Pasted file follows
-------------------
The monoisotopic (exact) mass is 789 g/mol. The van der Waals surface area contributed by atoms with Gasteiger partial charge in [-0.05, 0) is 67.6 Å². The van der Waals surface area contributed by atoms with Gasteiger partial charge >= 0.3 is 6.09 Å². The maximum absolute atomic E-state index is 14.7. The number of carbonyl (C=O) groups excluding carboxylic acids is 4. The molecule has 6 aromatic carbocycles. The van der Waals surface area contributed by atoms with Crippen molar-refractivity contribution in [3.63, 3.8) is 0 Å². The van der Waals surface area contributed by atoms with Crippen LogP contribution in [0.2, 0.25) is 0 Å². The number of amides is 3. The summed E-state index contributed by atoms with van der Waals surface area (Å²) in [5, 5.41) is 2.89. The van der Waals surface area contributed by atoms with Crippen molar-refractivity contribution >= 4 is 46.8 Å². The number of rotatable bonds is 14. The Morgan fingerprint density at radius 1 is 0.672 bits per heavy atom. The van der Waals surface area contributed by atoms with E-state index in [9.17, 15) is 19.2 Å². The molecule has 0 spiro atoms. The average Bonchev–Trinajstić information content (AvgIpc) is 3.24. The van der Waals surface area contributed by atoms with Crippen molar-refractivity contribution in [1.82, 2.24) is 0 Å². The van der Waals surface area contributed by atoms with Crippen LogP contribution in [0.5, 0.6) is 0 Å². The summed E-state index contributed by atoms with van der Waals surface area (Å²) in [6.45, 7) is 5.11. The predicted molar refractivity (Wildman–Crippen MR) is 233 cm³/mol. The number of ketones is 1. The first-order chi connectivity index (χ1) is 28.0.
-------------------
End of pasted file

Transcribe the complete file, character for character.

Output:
The monoisotopic (exact) mass is 789 g/mol. The van der Waals surface area contributed by atoms with Gasteiger partial charge in [-0.05, 0) is 67.6 Å². The van der Waals surface area contributed by atoms with Gasteiger partial charge >= 0.3 is 6.09 Å². The maximum absolute atomic E-state index is 14.7. The number of carbonyl (C=O) groups excluding carboxylic acids is 4. The molecule has 6 aromatic carbocycles. The van der Waals surface area contributed by atoms with Crippen molar-refractivity contribution in [3.63, 3.8) is 0 Å². The van der Waals surface area contributed by atoms with Crippen LogP contribution in [0.2, 0.25) is 0 Å². The number of amides is 3. The summed E-state index contributed by atoms with van der Waals surface area (Å²) in [5, 5.41) is 2.89. The van der Waals surface area contributed by atoms with Crippen molar-refractivity contribution >= 4 is 46.8 Å². The number of rotatable bonds is 14. The Morgan fingerprint density at radius 1 is 0.672 bits per heavy atom. The van der Waals surface area contributed by atoms with E-state index in [9.17, 15) is 19.2 Å². The molecule has 0 spiro atoms. The average Bonchev–Trinajstić information content (AvgIpc) is 3.24. The van der Waals surface area contributed by atoms with Crippen molar-refractivity contribution in [1.82, 2.24) is 0 Å². The van der Waals surface area contributed by atoms with Crippen LogP contribution in [0.5, 0.6) is 0 Å². The summed E-state index contributed by atoms with van der Waals surface area (Å²) in [6.45, 7) is 5.11. The predicted molar refractivity (Wildman–Crippen MR) is 233 cm³/mol. The number of ketones is 1. The first-order chi connectivity index (χ1) is 28.0.